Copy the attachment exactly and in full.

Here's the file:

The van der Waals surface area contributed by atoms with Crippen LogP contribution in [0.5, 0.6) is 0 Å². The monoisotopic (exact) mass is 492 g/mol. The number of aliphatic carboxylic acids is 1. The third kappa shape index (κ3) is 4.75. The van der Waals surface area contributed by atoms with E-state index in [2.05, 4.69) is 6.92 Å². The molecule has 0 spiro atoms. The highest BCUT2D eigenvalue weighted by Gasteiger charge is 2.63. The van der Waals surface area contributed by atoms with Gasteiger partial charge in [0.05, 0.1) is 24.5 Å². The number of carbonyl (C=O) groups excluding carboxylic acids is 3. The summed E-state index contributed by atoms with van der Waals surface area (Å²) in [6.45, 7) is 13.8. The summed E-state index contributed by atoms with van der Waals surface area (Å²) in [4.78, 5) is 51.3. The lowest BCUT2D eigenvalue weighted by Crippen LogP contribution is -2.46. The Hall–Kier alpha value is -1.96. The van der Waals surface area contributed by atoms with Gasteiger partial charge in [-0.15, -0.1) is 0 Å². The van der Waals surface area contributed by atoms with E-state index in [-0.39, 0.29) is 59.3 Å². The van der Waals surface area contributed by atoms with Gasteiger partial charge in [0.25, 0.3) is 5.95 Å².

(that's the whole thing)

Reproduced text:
The van der Waals surface area contributed by atoms with Crippen LogP contribution in [0.5, 0.6) is 0 Å². The monoisotopic (exact) mass is 492 g/mol. The number of aliphatic carboxylic acids is 1. The third kappa shape index (κ3) is 4.75. The van der Waals surface area contributed by atoms with E-state index in [2.05, 4.69) is 6.92 Å². The molecule has 0 spiro atoms. The highest BCUT2D eigenvalue weighted by Gasteiger charge is 2.63. The van der Waals surface area contributed by atoms with Gasteiger partial charge in [0.05, 0.1) is 24.5 Å². The number of carbonyl (C=O) groups excluding carboxylic acids is 3. The summed E-state index contributed by atoms with van der Waals surface area (Å²) in [6.45, 7) is 13.8. The summed E-state index contributed by atoms with van der Waals surface area (Å²) in [4.78, 5) is 51.3. The lowest BCUT2D eigenvalue weighted by Crippen LogP contribution is -2.46. The Hall–Kier alpha value is -1.96. The van der Waals surface area contributed by atoms with Gasteiger partial charge in [-0.15, -0.1) is 0 Å². The van der Waals surface area contributed by atoms with E-state index in [-0.39, 0.29) is 59.3 Å². The van der Waals surface area contributed by atoms with Gasteiger partial charge in [0.25, 0.3) is 5.95 Å².